One day in late July, Donglai Gong was piloting his little quadcopter above his house when he noticed his drone camera picking up something odd in the York River below.
(From Daily Press/ by Tamara Dietrich) — “There were features, like, streaks of darkness,” Gong recalled Wednesday at the Virginia Institute of Marine Science in Gloucester Point. Gong is an assistant professor studying the physics of coastal and polar oceanography.
“And, being a physicist, I had no idea what biological processes could be causing that. So I took some pictures. They looked pretty.”
He emailed those pictures to VIMS colleagues, many of whom were biologists who knew exactly what was going on: a harmful algal bloom, or HAB.
Gong and a handful of colleagues who study HABs were soon teaming up to see just how effective drones like this can be in finding the troublesome blooms that pop up in the bay and its tributaries every summer.
When those blooms decay, they suck oxygen from the water column, endangering or killing marine life. Some algae can even be toxic, posing possible health concerns for fishermen and swimmers.
VIMS biologists were already seeking federal grants to expand their remote sensing capabilities for blooms. Even now, they use drones to observe marine features such as living shorelines and marshes. Gong uses his to track the underwater gliders he deploys for his ocean research.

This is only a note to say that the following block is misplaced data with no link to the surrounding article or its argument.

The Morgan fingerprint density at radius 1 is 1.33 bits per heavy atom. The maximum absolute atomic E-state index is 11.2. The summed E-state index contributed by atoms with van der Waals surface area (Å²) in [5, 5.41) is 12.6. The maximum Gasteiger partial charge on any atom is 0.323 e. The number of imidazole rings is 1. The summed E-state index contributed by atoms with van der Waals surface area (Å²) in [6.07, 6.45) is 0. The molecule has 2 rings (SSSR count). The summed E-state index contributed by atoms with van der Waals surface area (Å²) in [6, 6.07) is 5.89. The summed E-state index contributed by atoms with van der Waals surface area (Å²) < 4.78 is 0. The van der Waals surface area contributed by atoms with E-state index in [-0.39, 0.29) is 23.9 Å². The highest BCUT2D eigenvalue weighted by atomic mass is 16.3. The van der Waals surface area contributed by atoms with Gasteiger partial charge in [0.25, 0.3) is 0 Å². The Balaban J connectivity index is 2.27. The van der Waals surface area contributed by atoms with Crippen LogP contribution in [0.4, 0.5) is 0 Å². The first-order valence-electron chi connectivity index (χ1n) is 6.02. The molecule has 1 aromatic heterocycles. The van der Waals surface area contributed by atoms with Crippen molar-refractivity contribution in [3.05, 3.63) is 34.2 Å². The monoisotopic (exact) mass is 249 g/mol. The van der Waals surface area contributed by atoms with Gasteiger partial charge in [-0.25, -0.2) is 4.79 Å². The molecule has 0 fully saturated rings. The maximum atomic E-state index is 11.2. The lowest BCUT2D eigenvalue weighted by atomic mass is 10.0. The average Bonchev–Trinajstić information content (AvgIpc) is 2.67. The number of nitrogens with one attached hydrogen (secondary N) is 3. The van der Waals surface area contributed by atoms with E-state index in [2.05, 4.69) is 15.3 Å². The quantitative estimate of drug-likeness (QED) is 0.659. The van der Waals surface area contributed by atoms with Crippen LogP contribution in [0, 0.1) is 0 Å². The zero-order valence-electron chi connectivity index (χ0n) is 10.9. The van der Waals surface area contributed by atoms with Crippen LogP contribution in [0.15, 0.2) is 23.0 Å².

The biologists have also been working with NASA to secure certain algorithms the space agency has been working on for several years that, once perfected, could help identify and differentiate between algal species — even determine the density of cells — by crunching spectral imagery data collected by satellite.
“Now that we know we have drone captains right here,” Anderson said.
Gong laughed. “Eye in the sky.”
The hunt for HABs
The traditional way to hunt for an algal bloom is rather straightforward, but hit or miss.
A small team will take a boat out to spot in a likely area, wearing sunglasses with polarized lenses that help them see the telltale mahogany or reddish hues of the bloom patches.
Once they find a patch, they drive the boat over and collect water samples for cell counts and other analyses.
Read the full story here: http://www.dailypress.com/news/science/dp-nws-drone-algal-blooms-20170825-story.html